Of course, you can do it by yourself. I did my myself several times - just drove out to the village and visited the monument, toured the airfield "domestic area" (personnel billeting area), got the key [NOTE: access to church has changed since I visited - see below.] to the Church and saw "the window". I used a couple of books ("Airfield Focus: Grafton Underwood" and "Airfields of the Eighth - Then and Now") as guides. I found that was fine for visits on which my time was very limited (an hour or two), but having someone advise you, and possibly guide you can help in several ways. For instance, while there is plenty to see and do without having someone guide you, certain parts of the airfield (former aircraft operation area, runways and perimeter track, bomb dumps, etc.) are private: you are advised to respect the private boundaries. Also there are times when certain areas are off-limits, for instance, due to hunting or farming operations. Matt and the others have been granted permission by the landowners to guide visitors through many of those private areas, and they are also informed about the periods when access is restricted.

Another option would be a commercial tour operator, such as British Tours. [NOTE: Neither 384thBombGroup.com nor 384th Bomb Group, Inc., endorse any service provider, or receive any consideration therefrom.]

When to Go?

The answer is obvious: "When you can!" But you may wish to coordinate your visit with local events at the airfield or nearby. Two dates stand out: Memorial Day and Remembrance Day (like our Veteran's Day). Visiting during the times of these holidays affords the opportunity to observe first-hand the everlasting gratitude English citizens display for our troops. In addition, Matt Smith hosts frequent meetings and events in and around Grafton Underwood at which you will likely meet many people who are interested in meeting you!

But What About The Weather?

Imagine the thrill of standing at the monument - located near the south end of the main runway - while the wind knifes through straight off the North Sea, with rain or snow beating down on you. Or a bone-chilling pea-soup fog. Now that would give you an appreciation of what our guys experienced. And, while the aircrews fought their way through the difficult meteorological conditions, the groundcrews worked on the aircraft in the open, with no protection from the elements.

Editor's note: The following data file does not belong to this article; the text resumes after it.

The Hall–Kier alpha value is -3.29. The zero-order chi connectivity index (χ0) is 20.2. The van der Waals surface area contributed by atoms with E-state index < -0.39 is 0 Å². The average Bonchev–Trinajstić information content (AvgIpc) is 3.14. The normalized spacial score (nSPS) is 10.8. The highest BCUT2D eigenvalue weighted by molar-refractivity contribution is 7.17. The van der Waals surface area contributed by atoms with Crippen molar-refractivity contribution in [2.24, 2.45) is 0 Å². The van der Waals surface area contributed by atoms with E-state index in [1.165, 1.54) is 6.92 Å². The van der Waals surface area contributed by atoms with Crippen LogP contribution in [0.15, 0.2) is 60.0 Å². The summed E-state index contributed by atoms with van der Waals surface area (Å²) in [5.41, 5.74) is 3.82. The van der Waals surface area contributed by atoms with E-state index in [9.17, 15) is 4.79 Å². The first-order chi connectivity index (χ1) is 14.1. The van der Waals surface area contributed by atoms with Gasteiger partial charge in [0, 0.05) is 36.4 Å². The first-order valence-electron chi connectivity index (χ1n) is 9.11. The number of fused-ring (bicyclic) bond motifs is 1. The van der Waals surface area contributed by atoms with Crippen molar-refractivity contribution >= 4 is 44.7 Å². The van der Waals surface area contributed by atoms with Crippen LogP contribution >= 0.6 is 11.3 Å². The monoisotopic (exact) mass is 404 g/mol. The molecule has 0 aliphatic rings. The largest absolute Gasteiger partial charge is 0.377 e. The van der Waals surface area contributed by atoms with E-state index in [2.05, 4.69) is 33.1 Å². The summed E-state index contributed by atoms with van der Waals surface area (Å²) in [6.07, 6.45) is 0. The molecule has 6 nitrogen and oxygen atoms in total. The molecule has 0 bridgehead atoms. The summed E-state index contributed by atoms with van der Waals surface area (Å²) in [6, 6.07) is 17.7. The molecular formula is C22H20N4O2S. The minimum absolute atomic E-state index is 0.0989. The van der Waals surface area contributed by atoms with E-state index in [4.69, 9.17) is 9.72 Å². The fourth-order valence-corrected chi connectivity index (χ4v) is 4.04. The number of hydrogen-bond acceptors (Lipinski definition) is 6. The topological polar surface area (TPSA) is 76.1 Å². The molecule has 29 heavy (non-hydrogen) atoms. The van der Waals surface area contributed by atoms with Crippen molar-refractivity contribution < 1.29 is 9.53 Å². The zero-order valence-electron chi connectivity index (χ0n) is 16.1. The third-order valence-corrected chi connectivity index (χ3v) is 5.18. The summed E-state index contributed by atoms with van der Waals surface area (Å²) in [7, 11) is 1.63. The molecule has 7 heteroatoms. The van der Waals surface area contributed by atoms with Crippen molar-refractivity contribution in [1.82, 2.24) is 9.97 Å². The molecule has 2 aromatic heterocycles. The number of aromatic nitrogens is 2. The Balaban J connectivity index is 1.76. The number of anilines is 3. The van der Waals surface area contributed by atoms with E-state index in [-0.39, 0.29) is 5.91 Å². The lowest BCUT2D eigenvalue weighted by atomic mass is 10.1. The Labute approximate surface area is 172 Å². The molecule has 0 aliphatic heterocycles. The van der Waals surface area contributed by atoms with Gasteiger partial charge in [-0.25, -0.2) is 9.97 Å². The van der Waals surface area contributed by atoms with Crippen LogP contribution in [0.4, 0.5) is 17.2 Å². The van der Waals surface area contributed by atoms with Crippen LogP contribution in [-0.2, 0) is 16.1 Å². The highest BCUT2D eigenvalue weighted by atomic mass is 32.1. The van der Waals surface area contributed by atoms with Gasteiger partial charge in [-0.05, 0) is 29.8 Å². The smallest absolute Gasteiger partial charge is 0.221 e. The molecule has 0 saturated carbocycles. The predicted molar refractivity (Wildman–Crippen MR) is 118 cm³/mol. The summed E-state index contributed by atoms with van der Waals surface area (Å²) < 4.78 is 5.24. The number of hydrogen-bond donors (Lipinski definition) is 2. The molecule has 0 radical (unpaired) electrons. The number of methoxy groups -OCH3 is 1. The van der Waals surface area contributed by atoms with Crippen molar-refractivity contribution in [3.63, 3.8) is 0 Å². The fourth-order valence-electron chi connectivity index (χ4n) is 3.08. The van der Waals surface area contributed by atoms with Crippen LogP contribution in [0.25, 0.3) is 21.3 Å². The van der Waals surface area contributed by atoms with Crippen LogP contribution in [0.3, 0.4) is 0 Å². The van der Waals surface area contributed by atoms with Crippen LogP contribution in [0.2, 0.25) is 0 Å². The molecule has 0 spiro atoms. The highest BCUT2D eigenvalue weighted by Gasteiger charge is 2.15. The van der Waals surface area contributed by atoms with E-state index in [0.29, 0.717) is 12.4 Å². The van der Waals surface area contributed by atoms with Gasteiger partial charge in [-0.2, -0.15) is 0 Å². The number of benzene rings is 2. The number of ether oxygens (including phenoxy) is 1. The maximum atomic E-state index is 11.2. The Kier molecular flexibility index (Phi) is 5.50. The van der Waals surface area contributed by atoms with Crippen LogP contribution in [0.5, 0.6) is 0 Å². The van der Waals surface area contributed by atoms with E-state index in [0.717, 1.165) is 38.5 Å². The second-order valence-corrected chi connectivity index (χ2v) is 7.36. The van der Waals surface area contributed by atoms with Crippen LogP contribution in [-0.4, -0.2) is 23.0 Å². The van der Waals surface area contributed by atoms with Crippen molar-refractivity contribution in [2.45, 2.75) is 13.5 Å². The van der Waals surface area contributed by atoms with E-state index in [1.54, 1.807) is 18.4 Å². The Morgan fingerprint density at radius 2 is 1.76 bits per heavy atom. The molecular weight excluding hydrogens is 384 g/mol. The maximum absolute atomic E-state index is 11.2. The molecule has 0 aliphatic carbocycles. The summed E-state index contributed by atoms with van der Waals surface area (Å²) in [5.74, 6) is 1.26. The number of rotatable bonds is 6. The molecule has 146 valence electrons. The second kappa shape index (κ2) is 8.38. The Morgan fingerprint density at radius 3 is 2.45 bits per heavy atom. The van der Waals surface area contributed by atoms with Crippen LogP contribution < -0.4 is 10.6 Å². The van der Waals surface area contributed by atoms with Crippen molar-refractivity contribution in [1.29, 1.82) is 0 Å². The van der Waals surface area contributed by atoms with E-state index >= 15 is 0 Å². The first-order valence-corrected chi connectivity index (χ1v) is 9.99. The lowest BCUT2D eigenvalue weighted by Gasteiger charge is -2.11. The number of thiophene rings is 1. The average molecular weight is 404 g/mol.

But ... what about the weather? When planning, you can count on Summer being warmer than Winter. But at any season you should be prepared for precipitation. And, some flexibility in wardrobe is recommended - the old "layering" approach is a good thing, even in the Summer! Generally, Summer is warm, but not "hot" by US standards - temperatures above 90F/32C are uncommon - and evenings are cool. Winter is cold, and wind and rain or snow often make it bitter. I have toured in all seasons and can report that I enjoyed every experience, including the memorable February visit to Madingley and North Pickenham in a fierce, frigid rainstorm, ending thankfully at the Flying Fortress Pub in Bury St. Edmunds.


Getting to England (assuming you are not already there)

No longer will we travel to England as previous generations did, aboard oceanic passenger ships, arriving at Southampton. Modern travel by air will bring you to one of several airports around the country. The first step is to select an arrival airport that is convenient to your intended destinations, including Grafton Underwood. These two maps will help orient you to the location of Grafton Underwood in England. Note that Grafton Underwood is a short distance northeast of Kettering, in Northamptonshire, which is less than 100 road miles from London's Heathrow Airport.